The effects of physical conditions on social behavior is an important issue for organizations and management sciences. These days, it is impossible to ignore the significance of work environments or the effects of physical design on organizational behavior, particularly when it seems clear that physical settings provide contexts for behavior. Consideration of physical environments is consistent with the emphasis on the social ecology, which is useful for developing understanding of organizations. Environments are themselves changing, which bears explanation, and have potent effects on behavior.
Since the mid-1990`s, there has been a growing interest in the subject of design, both architectural and product design, and systems design. However, considering organizational design and new work arrangements (such as self-managed teams) without pondering the physical design implications is incomplete, because a work setting, an effective organization is best managed as a total integrated system. And that includes the physical facilities, information technology, organizational policies and practices, people and management styles. Moreover, there is a set of reliable research findings with respect to the physical design issues and its social effects.
An interior (an artificial construction that encapsulates or surrounds an occupant) influences behavior by virtue of its ambient qualities, in its perceived purpose. We can best gauge the influence of the built interior by examining the ways in which impedes, constraints, alters, or facilitates purposive behavior. Let us summarize the findings of three recent and mayor studies of the effects of the built environment on performance. The dimensions of the environment, including acoustics (noise), visual (lighting and glare) and thermal (temperature and variability) aspects, air quality, appearance, and spatial arrangements, floor, layout, amount of personal storage, work surface, and ease of circulation have direct impact on the quality of performance. The clear point is that enhancements to workplaces have shown consistent performance improvements of between 15-25 percent. One aspect of the physical space that should receive attention inside organizations is the effect of distance on interaction. Empirical verification of the role played by proximity in regulating interpersonal attraction establishes that one`s friends are drawn from the population of persons one has met and that meeting requires the cojoint occupation of space. There are more than 50 studies working with distance and choice of interaction partners. All of them found an inverse relationship between the distance separating employees and the likelihood of communication occurring between them. The effect of distance on interaction affects certain forms of interaction, such as face-to-face, telephone calls and even written communications. Also, there is sufficient evidence to make the point that certain amount of privacy and personal space are useful on building relationships and holding meetings, and that an absence of privacy actually reduces interaction and teamwork! The physical environment influences the structure of human affect, the mild temporary shifts in current moods that human resources experience.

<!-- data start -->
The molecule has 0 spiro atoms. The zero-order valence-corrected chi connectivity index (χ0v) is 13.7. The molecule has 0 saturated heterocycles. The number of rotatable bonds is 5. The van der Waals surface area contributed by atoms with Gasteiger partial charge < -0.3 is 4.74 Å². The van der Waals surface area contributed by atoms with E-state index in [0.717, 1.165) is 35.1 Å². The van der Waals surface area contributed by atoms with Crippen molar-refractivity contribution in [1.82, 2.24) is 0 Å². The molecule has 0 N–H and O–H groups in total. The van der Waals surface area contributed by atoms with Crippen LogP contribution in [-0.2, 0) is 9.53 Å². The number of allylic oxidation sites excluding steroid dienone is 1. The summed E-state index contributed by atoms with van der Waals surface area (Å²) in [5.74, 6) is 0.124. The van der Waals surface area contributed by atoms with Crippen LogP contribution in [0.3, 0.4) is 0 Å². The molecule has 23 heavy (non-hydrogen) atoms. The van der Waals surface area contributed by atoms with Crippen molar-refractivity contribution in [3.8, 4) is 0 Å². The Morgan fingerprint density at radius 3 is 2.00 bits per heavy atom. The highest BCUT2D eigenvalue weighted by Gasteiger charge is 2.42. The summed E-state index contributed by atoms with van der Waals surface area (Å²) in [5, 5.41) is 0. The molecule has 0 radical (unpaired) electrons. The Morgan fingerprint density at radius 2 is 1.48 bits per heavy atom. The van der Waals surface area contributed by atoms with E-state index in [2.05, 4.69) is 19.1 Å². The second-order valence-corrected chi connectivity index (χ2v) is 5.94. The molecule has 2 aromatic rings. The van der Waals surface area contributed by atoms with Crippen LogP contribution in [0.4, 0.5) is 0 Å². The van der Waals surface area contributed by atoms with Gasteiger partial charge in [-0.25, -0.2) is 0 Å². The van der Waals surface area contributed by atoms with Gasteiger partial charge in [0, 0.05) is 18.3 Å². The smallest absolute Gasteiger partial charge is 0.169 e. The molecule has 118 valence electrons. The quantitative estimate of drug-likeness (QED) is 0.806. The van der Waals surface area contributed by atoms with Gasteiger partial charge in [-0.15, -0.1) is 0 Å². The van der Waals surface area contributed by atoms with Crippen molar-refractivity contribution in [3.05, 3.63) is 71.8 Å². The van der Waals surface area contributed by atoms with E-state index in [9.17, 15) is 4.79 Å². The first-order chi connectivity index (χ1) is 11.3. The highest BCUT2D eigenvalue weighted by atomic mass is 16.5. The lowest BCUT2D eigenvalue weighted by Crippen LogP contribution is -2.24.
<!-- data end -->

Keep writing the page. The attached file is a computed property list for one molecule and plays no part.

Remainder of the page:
In short, physical and organizational design share the hoteling imperative on human performance, the capacity of the built room to influence the quality of behavior. During the next months and years we will have a splendid opportunity to manipulate the mechanisms by which the environment acts on human beings. It was Toynbee who proposed challenge and response as a force for stimulating the evolutionary process. The role of the external factor is to supply the inner creative factor with sufficient challenge to evoke creative responses.
Copyright 1998 QBS, Inc.